Word building games are also known in the art. Scrabble® is a well known board game wherein at least two players form words on a board using letter tiles. Each letter tile has a point value, and a player wins points by forming a word with his letter tiles and summing the points of each letter tile used to form the word. Each player takes turns forming a single word in a crossword puzzle like manner, building off of words already formed on the board until a player wins. The board contains tile spaces for each tile. Certain tile spaces have score multipliers, such that the tile on that space, or a word having a letter tile that covers that space, will be worth additional points.
BRIEF DESCRIPTION OF THE DRAWINGS
 To understand the present invention, it will now be described by way of example, with reference to the accompanying drawings in which:
 FIG. 1 is a plan view of a screen shot of an electronic version of an educational game in accordance with the present invention, illustrating representations of playing cards displayed on a playing field;
 FIG. 2 is a plan view of a playing field used in a physical version of an educational game in accordance with the present invention;
 FIG. 3 is a plan view of a playing card in accordance with the present invention illustrating a title, a character illustration, a letter, a point value, an effect, a currency designation, and other information;
 FIG. 4 is a plan view of an alternate playing card in accordance with the present invention illustrating an alternate title, character illustration, letter, effect, currency designation, and other information;
 FIGS. 5-8 are plan views of the back of playing cards in accordance with the present invention having indicia of various colors to distinguish one type of card from another;
 FIGS. 9-10 are plan views of turn-identifying symbols, wherein the Protector shield indicates that the player has a defensive position and goes first during a round of play and the Effector swords indicate that the player has an offensive position and goes second during a round of play;
 FIG. 11 is a plan view of a screen shot of an electronic version of an alternate educational game in accordance with the present invention, illustrating representations of playing cards displayed on a playing field;
 FIG. 12 is a plan view of a playing card in accordance with the present invention illustrating a title, a character illustration, a mathematical operator, a point value, an effect, a currency designation, and other information;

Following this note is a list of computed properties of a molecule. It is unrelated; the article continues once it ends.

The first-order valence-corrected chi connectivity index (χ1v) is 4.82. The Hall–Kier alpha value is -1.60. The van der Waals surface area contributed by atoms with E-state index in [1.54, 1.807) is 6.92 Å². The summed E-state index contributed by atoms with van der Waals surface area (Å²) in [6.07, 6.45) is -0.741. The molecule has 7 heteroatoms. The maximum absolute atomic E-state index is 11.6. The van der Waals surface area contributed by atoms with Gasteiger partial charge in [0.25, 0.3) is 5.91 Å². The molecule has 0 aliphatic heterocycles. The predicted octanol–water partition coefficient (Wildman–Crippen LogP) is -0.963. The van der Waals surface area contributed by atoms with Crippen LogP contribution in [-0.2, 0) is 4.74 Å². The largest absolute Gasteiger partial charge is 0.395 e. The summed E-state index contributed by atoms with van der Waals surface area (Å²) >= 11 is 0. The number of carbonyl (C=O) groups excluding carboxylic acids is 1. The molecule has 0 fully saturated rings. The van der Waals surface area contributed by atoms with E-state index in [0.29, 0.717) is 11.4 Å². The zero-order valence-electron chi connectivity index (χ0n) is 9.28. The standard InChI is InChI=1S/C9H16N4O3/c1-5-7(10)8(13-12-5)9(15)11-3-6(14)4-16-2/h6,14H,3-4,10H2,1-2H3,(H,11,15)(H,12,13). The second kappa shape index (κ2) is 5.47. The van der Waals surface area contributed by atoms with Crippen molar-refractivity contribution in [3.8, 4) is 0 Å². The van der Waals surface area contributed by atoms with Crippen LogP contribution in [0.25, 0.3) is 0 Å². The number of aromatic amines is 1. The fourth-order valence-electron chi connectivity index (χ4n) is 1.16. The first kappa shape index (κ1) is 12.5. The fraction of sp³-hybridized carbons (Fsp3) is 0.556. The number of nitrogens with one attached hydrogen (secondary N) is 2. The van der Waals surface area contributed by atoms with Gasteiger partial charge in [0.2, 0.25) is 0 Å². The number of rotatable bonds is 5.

FIGS. 13-15 are plan views of alternate playing cards in accordance with the present invention; and
 FIGS. 16-17 are plan views of playing cards containing mathematical symbols denoting equality or inequality and are used to build mathematical expressions in accordance with the present invention.
DETAILED DESCRIPTION OF PREFERRED EMBODIMENTS
 In a preferred embodiment, such as illustrated in FIGS. 1-17, an educational game comprises a plurality of game components, such as playing or trading cards 20, each having educational information disposed thereon. The educational information is preferably in the form of expression portions, such as letters of the alphabet, or alternatively numbers and mathematical operators, although other educational information may be utilized in other forms in accordance with the invention. The playing cards 20 preferably have character information disposed thereon to make the cards suitable for collecting. Generally, the playing cards 20 are utilized by one or more users in an ordered fashion to form an expression comprised of expression portions from each of the cards played. In one form, the expression may be a word formed by individual letters 20e (FIGS. 1, 3 and 4) disposed on each card. In another form, the expression may be a mathematical expression formed from operators and operands, such as mathematical operators 20y (FIGS. 11 and 12) and numbers 20x (FIGS. 11 and 13-15). By playing a game in accordance with the present invention, the user may obtain numerous educational benefits, including learning and applying spelling strategies, deepening phonemic understanding, learning high frequency words, learning to use affixes, developing proof reading skills, using rime or generative patterns found in word families (e.g. ate, late, rate, gate, etc.), improving mathematical and building problem solving skills, and using strategy. The game is also adaptable to accommodate players of varying abilities and experience by removing or disregarding advanced elements of the game. The educational games described herein have also been found to be effective to teach children with learning or developmental disabilities and special needs children.